Starting today I am dong a month long blogging marathon with Indian states as the theme. I will be posting one recipe a day from one state, starting with Andhra Pradesh and ending with West Bengal. The blogging marathon group decided to do 28 states and the two union territories Delhi & Pondicherry I never done a 30 day marathon and was a bit nervous doing it. After sitting on it for couple of months, I decided to take up the challenge and it was and still is a lot of work, doing the research on the cuisine, picking the dish and then finding the right recipe! I have to thank my husband, Mr.U for eating all the food that I cooked. At one point he told me that just because he was eating what I cooked, I am experimenting way too much on him and he doesn’t like it at all. There were times when he just refused to eat but will get to that in later posts. I still have a handful of states to cook from and he flatly refused to taste anymore 🙁 He said I am more than welcome to cook what I want but not to expect him to taste it. Well, I will think about that later.
Though I decided to participate in the mega marathon back in December, I only stated cooking since mid-February and most of the cooking and was done last month. Some recipes worked out, some required recooking to suite our taste buds and some were just abandoned. Every morning and evening Mr.U would ask where I was taking him to or which state I was experimenting on him. By the last week of March, we were so tired of eating different cuisines and just wanted to eat our daily food for a change. Since past one week I have not cooked much for the BM. This whole process has been a good learning experience, a history, geography and a culinary lesson. There are at least 3-4 states that were bifurcated after I moved to the US and it was good read up for up to brush up on my knowledge on Indian states and the geography. Though I knew about formation of new states but never really checked how these states were carved out. There is a lot I wanted to write about what I learned during this research but not enough time. I wish I started working on this challenge a bit early to do justice to each and every cuisine of India. It is too late to think about it now and will try my best. Most of the information I gathered is from online sources and wiki to the large extent. If any of the information I mention is incorrect, please do correct me.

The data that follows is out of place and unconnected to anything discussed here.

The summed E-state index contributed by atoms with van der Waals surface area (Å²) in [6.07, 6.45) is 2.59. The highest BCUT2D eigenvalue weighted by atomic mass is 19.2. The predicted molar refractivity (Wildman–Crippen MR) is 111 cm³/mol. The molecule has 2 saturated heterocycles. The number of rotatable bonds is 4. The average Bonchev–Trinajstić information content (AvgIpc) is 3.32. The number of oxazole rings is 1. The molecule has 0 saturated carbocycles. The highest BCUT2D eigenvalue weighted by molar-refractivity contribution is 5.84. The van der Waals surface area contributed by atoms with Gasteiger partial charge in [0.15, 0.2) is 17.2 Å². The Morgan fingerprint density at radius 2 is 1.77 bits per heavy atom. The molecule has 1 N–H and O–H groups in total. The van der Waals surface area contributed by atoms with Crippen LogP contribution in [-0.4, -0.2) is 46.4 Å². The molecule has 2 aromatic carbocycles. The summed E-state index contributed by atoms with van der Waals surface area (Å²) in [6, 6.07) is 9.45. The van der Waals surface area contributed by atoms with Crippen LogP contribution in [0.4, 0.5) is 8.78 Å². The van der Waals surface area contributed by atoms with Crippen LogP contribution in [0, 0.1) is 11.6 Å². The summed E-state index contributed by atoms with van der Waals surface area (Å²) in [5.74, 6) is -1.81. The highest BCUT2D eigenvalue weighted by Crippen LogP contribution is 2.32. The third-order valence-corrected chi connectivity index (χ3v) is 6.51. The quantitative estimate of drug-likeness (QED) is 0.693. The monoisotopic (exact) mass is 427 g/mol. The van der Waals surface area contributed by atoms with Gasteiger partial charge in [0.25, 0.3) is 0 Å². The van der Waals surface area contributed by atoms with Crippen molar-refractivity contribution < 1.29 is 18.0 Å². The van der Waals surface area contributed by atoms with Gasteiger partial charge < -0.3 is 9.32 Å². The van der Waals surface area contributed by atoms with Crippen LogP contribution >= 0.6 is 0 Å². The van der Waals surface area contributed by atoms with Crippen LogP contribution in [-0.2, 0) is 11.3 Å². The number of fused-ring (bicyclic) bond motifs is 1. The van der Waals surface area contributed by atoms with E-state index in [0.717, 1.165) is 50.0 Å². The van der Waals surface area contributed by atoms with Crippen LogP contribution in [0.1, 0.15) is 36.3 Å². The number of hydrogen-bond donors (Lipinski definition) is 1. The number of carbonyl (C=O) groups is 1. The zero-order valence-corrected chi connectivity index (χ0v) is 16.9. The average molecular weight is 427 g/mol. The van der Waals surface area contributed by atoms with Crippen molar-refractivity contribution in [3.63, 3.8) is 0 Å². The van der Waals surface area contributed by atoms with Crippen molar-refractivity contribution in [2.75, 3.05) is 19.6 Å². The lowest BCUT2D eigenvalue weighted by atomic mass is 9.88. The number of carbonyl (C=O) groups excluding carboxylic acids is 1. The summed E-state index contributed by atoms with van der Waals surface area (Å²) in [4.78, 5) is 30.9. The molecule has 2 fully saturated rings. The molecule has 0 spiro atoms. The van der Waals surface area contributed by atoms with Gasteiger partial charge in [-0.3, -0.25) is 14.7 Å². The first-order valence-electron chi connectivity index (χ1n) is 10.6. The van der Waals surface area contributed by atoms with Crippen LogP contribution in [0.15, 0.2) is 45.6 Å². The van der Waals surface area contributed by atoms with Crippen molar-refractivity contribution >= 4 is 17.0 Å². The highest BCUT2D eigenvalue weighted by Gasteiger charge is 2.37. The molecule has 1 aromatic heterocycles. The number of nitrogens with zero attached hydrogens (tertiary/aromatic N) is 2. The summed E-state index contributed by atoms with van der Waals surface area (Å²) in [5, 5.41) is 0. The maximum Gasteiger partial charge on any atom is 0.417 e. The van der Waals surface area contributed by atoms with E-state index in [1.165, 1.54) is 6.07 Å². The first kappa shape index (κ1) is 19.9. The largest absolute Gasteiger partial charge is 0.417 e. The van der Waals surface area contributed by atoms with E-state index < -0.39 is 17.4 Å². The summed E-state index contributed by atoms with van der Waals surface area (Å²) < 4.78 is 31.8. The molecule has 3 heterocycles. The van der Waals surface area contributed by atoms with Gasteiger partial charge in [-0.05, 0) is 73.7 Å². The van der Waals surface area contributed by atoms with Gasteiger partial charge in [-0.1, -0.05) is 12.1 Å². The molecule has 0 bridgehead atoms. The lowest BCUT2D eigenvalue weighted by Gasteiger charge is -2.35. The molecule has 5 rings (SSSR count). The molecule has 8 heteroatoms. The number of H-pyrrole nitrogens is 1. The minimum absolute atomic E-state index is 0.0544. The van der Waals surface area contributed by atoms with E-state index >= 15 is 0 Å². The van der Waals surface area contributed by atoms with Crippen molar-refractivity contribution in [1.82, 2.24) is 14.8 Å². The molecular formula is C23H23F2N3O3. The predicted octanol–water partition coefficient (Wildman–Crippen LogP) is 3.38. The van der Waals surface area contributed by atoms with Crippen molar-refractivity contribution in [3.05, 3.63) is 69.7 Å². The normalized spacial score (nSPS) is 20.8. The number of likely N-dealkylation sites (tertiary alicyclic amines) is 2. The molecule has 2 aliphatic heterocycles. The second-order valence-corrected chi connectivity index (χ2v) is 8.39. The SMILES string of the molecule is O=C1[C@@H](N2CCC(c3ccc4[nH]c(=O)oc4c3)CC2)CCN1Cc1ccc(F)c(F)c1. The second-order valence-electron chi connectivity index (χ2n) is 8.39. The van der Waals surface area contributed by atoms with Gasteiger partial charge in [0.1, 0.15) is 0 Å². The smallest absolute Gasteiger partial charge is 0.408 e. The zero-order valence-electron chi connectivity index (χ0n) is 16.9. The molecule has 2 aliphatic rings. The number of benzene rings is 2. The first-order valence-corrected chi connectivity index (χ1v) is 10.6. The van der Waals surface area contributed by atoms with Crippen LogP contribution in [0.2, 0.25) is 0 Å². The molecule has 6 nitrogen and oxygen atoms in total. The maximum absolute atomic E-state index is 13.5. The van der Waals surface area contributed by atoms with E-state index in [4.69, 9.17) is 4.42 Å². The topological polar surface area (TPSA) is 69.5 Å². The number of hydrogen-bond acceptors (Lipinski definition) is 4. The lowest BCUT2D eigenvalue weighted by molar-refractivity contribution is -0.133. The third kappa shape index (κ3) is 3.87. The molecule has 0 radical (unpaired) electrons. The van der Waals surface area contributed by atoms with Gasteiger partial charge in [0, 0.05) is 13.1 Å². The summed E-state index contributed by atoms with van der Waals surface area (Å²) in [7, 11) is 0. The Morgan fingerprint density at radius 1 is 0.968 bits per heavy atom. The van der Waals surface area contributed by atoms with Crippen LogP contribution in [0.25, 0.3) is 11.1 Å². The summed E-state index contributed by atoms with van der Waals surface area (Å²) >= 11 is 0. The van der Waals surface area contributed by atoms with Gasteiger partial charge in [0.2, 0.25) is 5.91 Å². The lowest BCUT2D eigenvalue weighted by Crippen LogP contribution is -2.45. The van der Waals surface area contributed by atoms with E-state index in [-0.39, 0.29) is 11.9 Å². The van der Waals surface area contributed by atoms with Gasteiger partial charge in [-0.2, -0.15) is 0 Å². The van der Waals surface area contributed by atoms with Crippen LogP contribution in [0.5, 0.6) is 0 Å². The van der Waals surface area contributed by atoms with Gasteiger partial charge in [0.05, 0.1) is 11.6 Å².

Andhra Pradesh is my home state and surprisingly it was quite a challenging picking a dish for this state. The minute I decided to do this challenge, I thought I would do gongura pachadi then changed my mind so many times. Later it was gongura mutton, biryani, salan, khurbani ka meetha, and mutton fry and finally decided on haleem. Last week when I realized Ugadi is on the 31st, I thought of doing bhakhaslu (puran poli) and put off working on this post till the last minute. Bhakshalu are prepared on Ugadi and it is also prepared on special occasions such as marriages, housewarming party, and cradle ceremony and on many special occasions. Even if the bhakshalu are not served for the guests, at least a few are prepared for the sake of tradition. So I thought it would be a good way to start the mega marathon on a sweet note. And yesterday my bhakshalu failed me and were not good enough to put up on the blog. Thank god I had a backup recipe, the haleem I initially planned to do and already cooked. Before getting to the recipe, let me tell you a little about the state & the food.